Killer instinct: The Killer
Posted on Jan 15, 2024 by Samara Husbands
The Killer: Killer Instinct
With six unique locations, grading The Killer was never going to be simple. Colourist Eric Weidt shares with Katie Kasperson how he captured David Fincher’s meticulous hitman
The latest film from David Fincher, The Killer, sees Michael Fassbender play the titular assassin – a Smiths-loving cynic who embarks on an international chase after a high-profile job goes awry.
The story takes our anti-hero from hazy Paris to humid Florida to wintry New York, with each location taking on its own challenge – both for the Killer and the film’s colourist Eric Weidt.
Based on Alexis Matz Nolent’s graphic novel series and inspired by Jean-Pierre Melville’s Le Samourai, The Killer combines a fast-paced plot with moody yet bold colours.
“I think Fincher is a big comic book fan,” begins Weidt, “especially in the art of framing to impart the beats of a story. Working in film, he brings that to movement as well – he’s seeking a visual rhythm that makes you forget it is highly constructed.
“David likes to push and pull colours, but always strikes an unconscious balance,” he continues. Weidt began working on The Killer while it was still at the pre-production stage, developing lookup tables alongside cinematographer Erik Messerschmidt ASC, who had previously worked with Fincher on Mank, for which he won an Academy Award.
“We created the show LUTs together for shooting the different locations, which we drove home in the grade,” recounts Weidt. “I started working with test footage early on, especially to process green- or blue-screen material.”
With six locations across Europe and North America, Weidt needed to differentiate each one without disrupting the film’s overall palette.
“There’s Paris at night, with tungsten street lighting; there’s the Dominican Republic, with a misty-humid-warm look going on; and there’s this winter white-point Chicago material,” explains Weidt. During the grading process, they started with a “yellow-blue split in Paris, a saturated warm-chocolate look in Dominican Republic, and an ice-cold northern US look,” which was then tailored to each individual scene.
Take the Floridian fight scene, for example – ‘where black was the modus operandi’, according to Weidt.
After following a character aptly nicknamed The Brute to and from a strip club, the Killer sedates his guard dog and breaks into his home before eventually being discovered.
“We wanted to push for detail, all the while knowing that more darkness would make it scarier. So, a perfect balance needed to be struck.”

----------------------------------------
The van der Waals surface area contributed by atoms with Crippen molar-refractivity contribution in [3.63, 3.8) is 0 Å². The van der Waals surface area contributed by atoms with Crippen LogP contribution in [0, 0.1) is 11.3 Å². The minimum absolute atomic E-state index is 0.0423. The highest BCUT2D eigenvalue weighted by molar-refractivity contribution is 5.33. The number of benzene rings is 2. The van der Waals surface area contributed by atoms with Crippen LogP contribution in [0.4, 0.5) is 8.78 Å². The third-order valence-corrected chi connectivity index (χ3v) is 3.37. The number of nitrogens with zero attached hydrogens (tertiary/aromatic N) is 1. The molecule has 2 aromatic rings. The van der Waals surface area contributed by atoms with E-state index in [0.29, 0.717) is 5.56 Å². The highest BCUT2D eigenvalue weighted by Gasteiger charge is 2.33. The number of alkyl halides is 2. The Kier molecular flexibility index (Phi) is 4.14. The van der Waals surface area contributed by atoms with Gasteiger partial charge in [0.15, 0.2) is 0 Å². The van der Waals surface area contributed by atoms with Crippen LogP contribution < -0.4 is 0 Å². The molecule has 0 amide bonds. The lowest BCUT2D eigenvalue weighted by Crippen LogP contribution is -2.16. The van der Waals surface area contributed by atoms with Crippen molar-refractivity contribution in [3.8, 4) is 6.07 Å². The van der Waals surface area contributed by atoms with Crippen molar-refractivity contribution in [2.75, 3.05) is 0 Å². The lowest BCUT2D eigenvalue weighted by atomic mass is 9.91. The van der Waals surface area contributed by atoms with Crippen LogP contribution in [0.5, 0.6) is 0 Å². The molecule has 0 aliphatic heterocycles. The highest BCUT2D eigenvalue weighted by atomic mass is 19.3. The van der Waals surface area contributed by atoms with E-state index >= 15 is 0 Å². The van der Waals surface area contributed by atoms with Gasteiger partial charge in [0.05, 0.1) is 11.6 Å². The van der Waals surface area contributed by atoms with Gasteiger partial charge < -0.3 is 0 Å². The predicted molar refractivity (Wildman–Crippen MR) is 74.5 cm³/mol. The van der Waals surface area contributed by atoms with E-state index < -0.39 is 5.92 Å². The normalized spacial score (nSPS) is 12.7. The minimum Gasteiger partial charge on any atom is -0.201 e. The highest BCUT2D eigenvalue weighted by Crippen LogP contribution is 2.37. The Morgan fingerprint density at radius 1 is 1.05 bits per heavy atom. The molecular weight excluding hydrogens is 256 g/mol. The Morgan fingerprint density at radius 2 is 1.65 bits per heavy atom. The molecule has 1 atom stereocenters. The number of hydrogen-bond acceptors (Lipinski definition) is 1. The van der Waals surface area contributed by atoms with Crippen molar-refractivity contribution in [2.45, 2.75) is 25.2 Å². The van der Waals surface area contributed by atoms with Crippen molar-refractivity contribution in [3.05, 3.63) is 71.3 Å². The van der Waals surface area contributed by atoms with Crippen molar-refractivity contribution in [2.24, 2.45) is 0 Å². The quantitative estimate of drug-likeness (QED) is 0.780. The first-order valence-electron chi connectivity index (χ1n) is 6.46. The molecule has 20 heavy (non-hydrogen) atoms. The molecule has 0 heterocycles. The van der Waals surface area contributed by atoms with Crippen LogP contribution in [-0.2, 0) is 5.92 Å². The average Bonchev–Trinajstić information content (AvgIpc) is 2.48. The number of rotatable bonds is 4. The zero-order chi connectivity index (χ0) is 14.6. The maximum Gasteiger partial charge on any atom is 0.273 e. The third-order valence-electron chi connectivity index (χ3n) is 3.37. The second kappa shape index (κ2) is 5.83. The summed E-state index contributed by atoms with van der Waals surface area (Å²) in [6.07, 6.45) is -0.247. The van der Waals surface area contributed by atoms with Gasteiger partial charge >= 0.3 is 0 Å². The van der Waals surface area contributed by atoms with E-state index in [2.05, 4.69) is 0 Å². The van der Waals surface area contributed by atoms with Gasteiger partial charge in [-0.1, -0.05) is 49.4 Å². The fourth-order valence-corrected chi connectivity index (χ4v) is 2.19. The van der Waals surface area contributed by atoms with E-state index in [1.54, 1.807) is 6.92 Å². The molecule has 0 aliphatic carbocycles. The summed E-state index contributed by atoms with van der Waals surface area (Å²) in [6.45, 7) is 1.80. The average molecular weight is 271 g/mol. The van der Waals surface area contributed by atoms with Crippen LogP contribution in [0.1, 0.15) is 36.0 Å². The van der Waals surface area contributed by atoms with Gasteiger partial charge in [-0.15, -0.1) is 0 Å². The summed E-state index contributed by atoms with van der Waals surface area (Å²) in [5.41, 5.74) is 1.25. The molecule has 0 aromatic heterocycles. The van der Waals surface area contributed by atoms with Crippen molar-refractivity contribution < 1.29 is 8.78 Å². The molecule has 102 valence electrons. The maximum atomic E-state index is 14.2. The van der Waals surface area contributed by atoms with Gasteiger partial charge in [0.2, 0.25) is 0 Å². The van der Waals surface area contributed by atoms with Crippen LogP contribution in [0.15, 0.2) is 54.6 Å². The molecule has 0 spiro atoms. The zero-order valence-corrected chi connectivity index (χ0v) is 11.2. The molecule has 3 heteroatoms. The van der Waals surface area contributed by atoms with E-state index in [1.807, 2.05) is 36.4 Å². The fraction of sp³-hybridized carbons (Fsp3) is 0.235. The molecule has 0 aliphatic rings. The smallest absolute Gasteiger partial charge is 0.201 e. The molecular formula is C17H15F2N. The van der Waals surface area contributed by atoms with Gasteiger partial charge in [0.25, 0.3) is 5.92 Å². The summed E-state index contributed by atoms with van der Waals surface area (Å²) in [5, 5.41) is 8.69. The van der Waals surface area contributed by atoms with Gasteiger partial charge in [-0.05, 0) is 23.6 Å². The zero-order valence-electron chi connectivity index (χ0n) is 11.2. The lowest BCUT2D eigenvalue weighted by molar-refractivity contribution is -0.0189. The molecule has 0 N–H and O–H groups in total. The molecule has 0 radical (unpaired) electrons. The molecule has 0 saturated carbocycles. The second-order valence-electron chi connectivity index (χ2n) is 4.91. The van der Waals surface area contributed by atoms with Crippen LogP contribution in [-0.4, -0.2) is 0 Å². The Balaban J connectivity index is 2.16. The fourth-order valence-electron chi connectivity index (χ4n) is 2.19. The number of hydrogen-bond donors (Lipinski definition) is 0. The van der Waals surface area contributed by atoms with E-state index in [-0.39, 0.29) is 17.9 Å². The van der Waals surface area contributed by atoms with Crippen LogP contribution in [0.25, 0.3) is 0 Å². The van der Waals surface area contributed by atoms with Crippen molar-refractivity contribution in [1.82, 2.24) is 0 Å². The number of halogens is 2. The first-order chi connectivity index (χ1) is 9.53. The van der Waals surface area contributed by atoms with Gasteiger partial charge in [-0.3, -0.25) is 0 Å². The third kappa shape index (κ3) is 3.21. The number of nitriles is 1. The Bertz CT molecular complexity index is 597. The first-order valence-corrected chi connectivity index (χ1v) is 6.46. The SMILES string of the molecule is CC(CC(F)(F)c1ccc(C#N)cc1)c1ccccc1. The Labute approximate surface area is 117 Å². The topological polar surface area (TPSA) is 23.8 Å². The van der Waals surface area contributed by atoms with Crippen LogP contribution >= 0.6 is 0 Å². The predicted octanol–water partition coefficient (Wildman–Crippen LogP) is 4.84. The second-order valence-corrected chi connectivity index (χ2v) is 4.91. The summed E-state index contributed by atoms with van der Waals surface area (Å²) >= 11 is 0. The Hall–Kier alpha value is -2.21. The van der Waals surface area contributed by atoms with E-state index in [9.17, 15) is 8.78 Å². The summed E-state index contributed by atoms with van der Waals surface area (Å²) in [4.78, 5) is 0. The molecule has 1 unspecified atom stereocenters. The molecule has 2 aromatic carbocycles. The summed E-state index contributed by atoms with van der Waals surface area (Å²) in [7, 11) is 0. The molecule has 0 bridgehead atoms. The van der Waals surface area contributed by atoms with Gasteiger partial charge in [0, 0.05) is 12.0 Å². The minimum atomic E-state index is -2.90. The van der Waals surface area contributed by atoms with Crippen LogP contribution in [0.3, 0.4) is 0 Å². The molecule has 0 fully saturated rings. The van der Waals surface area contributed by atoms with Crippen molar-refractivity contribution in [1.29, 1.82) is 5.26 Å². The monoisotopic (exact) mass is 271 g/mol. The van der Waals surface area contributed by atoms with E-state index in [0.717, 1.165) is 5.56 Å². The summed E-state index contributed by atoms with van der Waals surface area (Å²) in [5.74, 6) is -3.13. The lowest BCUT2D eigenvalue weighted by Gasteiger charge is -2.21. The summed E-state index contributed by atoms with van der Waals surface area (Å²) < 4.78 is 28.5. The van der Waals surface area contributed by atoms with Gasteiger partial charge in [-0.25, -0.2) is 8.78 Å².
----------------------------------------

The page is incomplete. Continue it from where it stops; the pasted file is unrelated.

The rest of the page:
Meanwhile, the Dominican Republic storyline was saturated and warm, allowing Weidt to play around with both darkness and light.
“We also added a halation filter as a kind of haze that would make it feel muggy and humid,” he explains, as well as touches of red in the daytime shadows.
Le Samourai was released in 1967, a point in time when filmmaking was fairly limited by the technology available.
“Nowadays, we have many more tools, including HDR and cameras that practically have night-vision,” argues Weidt. “So, we’re able to have something that is super rich, but at the same time subtle. The audience feels like the story is methodical and deliberate – only going out of control at precise moments.”
A long-time TrueLight customer, Weidt employed Baselight for grading The Killer, calling it ‘part of [his] DNA’ as a colourist.
The overall process took around a year, with Weidt estimating somewhere between seven and ten iterations before they eventually signed off on the final grade seen in the film.
“I worked on an initial pass on Baselight with Erik,” Weidt recalls. “Then, we did rounds online, where David put notes throughout so I could go through and address them. Towards the end, David would come into a screening and give notes in real time, and I would drive it home from there.”
Weidt frequently used Baselight’s EXR alpha channels, multi-paste and defocus tools to create The Killer’s final look. “I took scenes and ordered them according to camera angle, so that I could balance them with impunity,” he describes. “We used defocus to drive home the right amount of depth, which can improve with subtle changes.”
These days, colourists and VFX artists often work in parallel, which sometimes proved a challenge for Weidt. At times, he would have to ‘re-track anything that was already dialled-in spatially’ if shots had been ‘repositioned, stabilised or made to look handheld’.
“Post-production is Fincher’s favourite part of filmmaking,” shares Weidt. “He may have been joking…
“I think some scenes in The Killer really sing, colour-wise,” he concludes. “Working with Fincher and Messerschmidt, that’s not hard to achieve.”
This feature was originally published in the January 2024 issue of Definition.